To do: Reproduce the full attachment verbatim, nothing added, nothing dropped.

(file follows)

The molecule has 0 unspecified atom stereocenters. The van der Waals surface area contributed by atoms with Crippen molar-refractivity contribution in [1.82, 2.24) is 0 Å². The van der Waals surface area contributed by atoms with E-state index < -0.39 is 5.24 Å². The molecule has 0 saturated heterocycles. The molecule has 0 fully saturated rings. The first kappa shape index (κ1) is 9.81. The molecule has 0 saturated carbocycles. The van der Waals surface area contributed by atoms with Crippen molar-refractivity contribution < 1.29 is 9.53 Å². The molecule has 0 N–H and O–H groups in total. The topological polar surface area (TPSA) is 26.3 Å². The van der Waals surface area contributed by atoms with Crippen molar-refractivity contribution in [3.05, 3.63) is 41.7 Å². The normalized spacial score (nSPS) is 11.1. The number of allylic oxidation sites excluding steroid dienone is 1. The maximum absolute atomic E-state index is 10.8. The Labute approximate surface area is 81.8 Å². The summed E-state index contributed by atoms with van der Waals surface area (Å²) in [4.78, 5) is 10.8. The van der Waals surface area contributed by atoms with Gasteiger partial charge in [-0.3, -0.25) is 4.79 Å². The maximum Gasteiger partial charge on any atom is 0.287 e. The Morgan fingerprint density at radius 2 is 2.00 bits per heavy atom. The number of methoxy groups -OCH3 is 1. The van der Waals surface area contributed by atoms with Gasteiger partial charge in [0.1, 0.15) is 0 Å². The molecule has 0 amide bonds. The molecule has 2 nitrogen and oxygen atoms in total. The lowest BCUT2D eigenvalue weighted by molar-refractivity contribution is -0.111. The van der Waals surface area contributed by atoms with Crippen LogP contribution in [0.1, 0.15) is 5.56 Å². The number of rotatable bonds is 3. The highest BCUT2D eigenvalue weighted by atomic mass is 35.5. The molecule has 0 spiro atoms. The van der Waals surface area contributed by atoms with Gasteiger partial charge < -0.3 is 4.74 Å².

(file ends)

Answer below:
The molecule has 0 unspecified atom stereocenters. The van der Waals surface area contributed by atoms with Crippen molar-refractivity contribution in [1.82, 2.24) is 0 Å². The van der Waals surface area contributed by atoms with E-state index < -0.39 is 5.24 Å². The molecule has 0 saturated heterocycles. The molecule has 0 fully saturated rings. The first kappa shape index (κ1) is 9.81. The molecule has 0 saturated carbocycles. The van der Waals surface area contributed by atoms with Crippen molar-refractivity contribution < 1.29 is 9.53 Å². The molecule has 0 N–H and O–H groups in total. The topological polar surface area (TPSA) is 26.3 Å². The van der Waals surface area contributed by atoms with Crippen molar-refractivity contribution in [3.05, 3.63) is 41.7 Å². The normalized spacial score (nSPS) is 11.1. The number of allylic oxidation sites excluding steroid dienone is 1. The maximum absolute atomic E-state index is 10.8. The Labute approximate surface area is 81.8 Å². The summed E-state index contributed by atoms with van der Waals surface area (Å²) in [4.78, 5) is 10.8. The van der Waals surface area contributed by atoms with Gasteiger partial charge in [-0.3, -0.25) is 4.79 Å². The maximum Gasteiger partial charge on any atom is 0.287 e. The Morgan fingerprint density at radius 2 is 2.00 bits per heavy atom. The number of methoxy groups -OCH3 is 1. The van der Waals surface area contributed by atoms with Gasteiger partial charge in [0.1, 0.15) is 0 Å². The molecule has 0 amide bonds. The molecule has 2 nitrogen and oxygen atoms in total. The lowest BCUT2D eigenvalue weighted by molar-refractivity contribution is -0.111. The van der Waals surface area contributed by atoms with Crippen LogP contribution in [0.1, 0.15) is 5.56 Å². The number of rotatable bonds is 3. The highest BCUT2D eigenvalue weighted by atomic mass is 35.5. The molecule has 0 spiro atoms. The van der Waals surface area contributed by atoms with Gasteiger partial charge < -0.3 is 4.74 Å².